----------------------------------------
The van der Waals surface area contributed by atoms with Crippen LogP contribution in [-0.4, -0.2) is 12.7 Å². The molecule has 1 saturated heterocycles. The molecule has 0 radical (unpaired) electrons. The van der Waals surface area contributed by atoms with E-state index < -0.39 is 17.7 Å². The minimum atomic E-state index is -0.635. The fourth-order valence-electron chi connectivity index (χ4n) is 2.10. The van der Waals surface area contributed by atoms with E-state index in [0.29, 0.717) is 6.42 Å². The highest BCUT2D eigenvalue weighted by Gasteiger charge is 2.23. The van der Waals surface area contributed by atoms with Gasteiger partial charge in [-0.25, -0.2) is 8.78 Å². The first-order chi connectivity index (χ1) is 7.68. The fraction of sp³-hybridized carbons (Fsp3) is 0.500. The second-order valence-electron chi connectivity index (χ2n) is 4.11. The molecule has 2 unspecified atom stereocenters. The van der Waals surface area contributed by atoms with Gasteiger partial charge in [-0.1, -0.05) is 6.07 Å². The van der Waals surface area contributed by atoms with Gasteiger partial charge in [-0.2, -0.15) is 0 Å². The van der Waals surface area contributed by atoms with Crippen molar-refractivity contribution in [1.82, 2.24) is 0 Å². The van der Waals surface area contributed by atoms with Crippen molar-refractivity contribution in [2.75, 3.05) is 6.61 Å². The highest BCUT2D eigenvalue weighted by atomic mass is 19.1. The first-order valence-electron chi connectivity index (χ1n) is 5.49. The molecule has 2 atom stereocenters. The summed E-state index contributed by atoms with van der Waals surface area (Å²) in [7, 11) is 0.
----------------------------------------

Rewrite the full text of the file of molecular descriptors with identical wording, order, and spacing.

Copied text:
The van der Waals surface area contributed by atoms with Crippen LogP contribution in [-0.4, -0.2) is 12.7 Å². The molecule has 1 saturated heterocycles. The molecule has 0 radical (unpaired) electrons. The van der Waals surface area contributed by atoms with E-state index < -0.39 is 17.7 Å². The minimum atomic E-state index is -0.635. The fourth-order valence-electron chi connectivity index (χ4n) is 2.10. The van der Waals surface area contributed by atoms with E-state index in [0.29, 0.717) is 6.42 Å². The highest BCUT2D eigenvalue weighted by Gasteiger charge is 2.23. The van der Waals surface area contributed by atoms with Gasteiger partial charge in [-0.25, -0.2) is 8.78 Å². The first-order chi connectivity index (χ1) is 7.68. The fraction of sp³-hybridized carbons (Fsp3) is 0.500. The second-order valence-electron chi connectivity index (χ2n) is 4.11. The molecule has 2 unspecified atom stereocenters. The van der Waals surface area contributed by atoms with Gasteiger partial charge in [-0.1, -0.05) is 6.07 Å². The van der Waals surface area contributed by atoms with Gasteiger partial charge in [-0.2, -0.15) is 0 Å². The van der Waals surface area contributed by atoms with Crippen molar-refractivity contribution in [1.82, 2.24) is 0 Å². The van der Waals surface area contributed by atoms with Crippen molar-refractivity contribution in [2.75, 3.05) is 6.61 Å². The highest BCUT2D eigenvalue weighted by atomic mass is 19.1. The first-order valence-electron chi connectivity index (χ1n) is 5.49. The molecule has 2 atom stereocenters. The summed E-state index contributed by atoms with van der Waals surface area (Å²) in [7, 11) is 0.